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CALIFORNIA | LOCAL
August 20, 2013 | By Andrew Blankstein and Richard Winton
The family of Lee Thompson Young is asking for privacy after the actor was found dead in his North Hollywood home Monday morning. Authorities responded to the home in the 5400 block of Tujunga Avenue shortly after 8 a.m. and discovered the body of the 29-year-old actor, LAPD spokeswoman Rosie Herrera said. The Los Angeles County coroner is investigating the death. A law enforcement source told The Times that the death was being investigated as a possible suicide.
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NEWS
February 27, 2001 | From Times Wire Reports
In a victory for the health care industry, the Bush administration will at least temporarily delay sweeping new regulations proposed by former President Bill Clinton aimed at protecting the privacy of patients, officials said. One of Clinton's final directives before leaving office, the privacy rules were due to take effect Monday, with the goal of giving patients greater control over their medical records.
BUSINESS
May 16, 2013 | By Jessica Guynn
SAN FRANCISCO -- Months before the futuristic glasses become publicly available, Google Glass is already getting scrutiny from Capitol Hill. Eight members of Congress on Thursday sent a letter to Google Chief Executive Larry Page to ask what his company will do to protect people's privacy. The letter landed on the second day of Google's annual conference for software developers, many of whom are already wearing an early version of Google Glass. Developers paid $1,500 a pair for the Explorer prototype and are learning how to write software for the wearable computing device.
NEWS
February 13, 2014 | By Patt Morrison
Finally, instead of TMZ, is America saying TMI? Too much information about a celebrity? The NBC news accounts of Philip Seymour Hoffman's “secret diaries” - two volumes found in his apartment - are getting some surprising pushback. The Times' story on the NBC exclusive cites Twitter comments about the diaries - not their contents but NBC's revealing them - as “pretty tacky that anon police are offering news orgs Philip Seymour Hoffman's diary.” And so on: “simply nauseatingly intrusive” and “just despicable.” The Times' story itself attracted a comment in the same vein: “This is a ridiculous invasion of privacy ... he did not shoot up a school, murder his wife ... he killed himself, why do they need to know what's in his diary?
NATIONAL
May 16, 2007 | From Times Wire Reports
The lone Democrat on a White House privacy board has abruptly resigned, citing disagreements with the Bush administration over the board's role in protecting civil liberties. Lanny J. Davis, a Washington lawyer and former Clinton White House counsel, said this week he no longer believed the five-member board was sufficiently independent to provide oversight of government surveillance. Leaders of the Sept.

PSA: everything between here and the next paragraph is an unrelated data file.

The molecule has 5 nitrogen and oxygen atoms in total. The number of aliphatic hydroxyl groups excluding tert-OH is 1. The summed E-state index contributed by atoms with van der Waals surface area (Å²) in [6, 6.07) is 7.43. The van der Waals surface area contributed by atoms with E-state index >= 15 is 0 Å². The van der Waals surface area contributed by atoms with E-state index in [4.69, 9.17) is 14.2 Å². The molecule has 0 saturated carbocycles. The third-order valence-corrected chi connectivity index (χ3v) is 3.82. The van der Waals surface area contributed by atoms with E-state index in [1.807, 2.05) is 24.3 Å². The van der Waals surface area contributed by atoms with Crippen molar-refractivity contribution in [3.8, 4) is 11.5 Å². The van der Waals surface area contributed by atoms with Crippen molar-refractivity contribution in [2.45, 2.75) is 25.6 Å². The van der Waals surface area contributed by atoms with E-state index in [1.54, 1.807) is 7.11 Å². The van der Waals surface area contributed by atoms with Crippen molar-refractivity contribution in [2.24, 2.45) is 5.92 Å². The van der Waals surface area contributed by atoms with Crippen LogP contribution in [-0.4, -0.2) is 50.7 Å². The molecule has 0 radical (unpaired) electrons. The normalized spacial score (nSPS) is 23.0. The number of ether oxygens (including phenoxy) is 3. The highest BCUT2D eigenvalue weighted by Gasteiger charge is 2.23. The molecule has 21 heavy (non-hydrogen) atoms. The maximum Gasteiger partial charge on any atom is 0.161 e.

WORLD
February 3, 2008 | From Times Wire Reports
President Nicolas Sarkozy married former model Carla Bruni at Elysee Palace, tying the knot less than three months after they reportedly first met. The couple said in a statement that they were married "in the presence of their families in the strictest privacy." Sarkozy, 53, told reporters in January that his relationship with the Italian-born heiress, 40, was serious but refused to reveal a wedding date. Sarkozy's approval ratings dropped during their courtship. Analysts said more traditional voters were put off by his jet-setting style.
OPINION
May 3, 2002
Re "AIDS Scare at Tiny College Shakes Town," April 30: Privacy laws prevented health officials from informing anyone of Nikko Briteramos' infection. Probably the same laws that enabled the partner who infected him. It's time our nation realizes that AIDS has never been a gay or race issue and takes action to prevent the unnecessary death sentences inflicted on these young adults. I hurt for the individuals, the families and friends of all infected, because it shouldn't have happened at all. Douglas O. McGoon III Claremont
BUSINESS
March 2, 2014 | By Maija Palmer
There is a sense of despair when it comes to privacy in the digital age. Many of us assume that so much of our electronic information is now compromised, whether by corporations or government agencies, that there is little that can be done about it. Sometimes we try to rationalize this by telling ourselves that privacy may no longer matter so much. After all, an upstanding citizen should have nothing to fear from surveillance. In "Dragnet Nation: A Quest for Privacy, Security and Freedom in a World of Relentless Surveillance," author Julia Angwin seeks to challenge that defeatism.
BUSINESS
December 9, 1997 | Reuters
A group of leading technology manufacturers unveiled a voluntary code of conduct to protect the privacy of people who visit their Web sites. The Information Technology Industry Council said the list of eight principles was a response to President Clinton's call for the industry to protect privacy through self-regulation. The principles are also intended to give consumers "confidence and trust" that privacy rights will be respected when they engage in electronic commerce, he said.
NEWS
November 27, 1998 | RICARDO ALONSO-ZALDIVAR, TIMES STAFF WRITER
Two years ago, the Republican Congress quietly passed a law mandating that states use Social Security numbers on driver's licenses, hoping to make it harder for illegal immigrants to get jobs. Before the election, another Republican Congress froze funding to carry out that law--a step toward creating a national identification card, critics said--blaming the Clinton administration for trampling on personal privacy even though Republicans had introduced the legislation.
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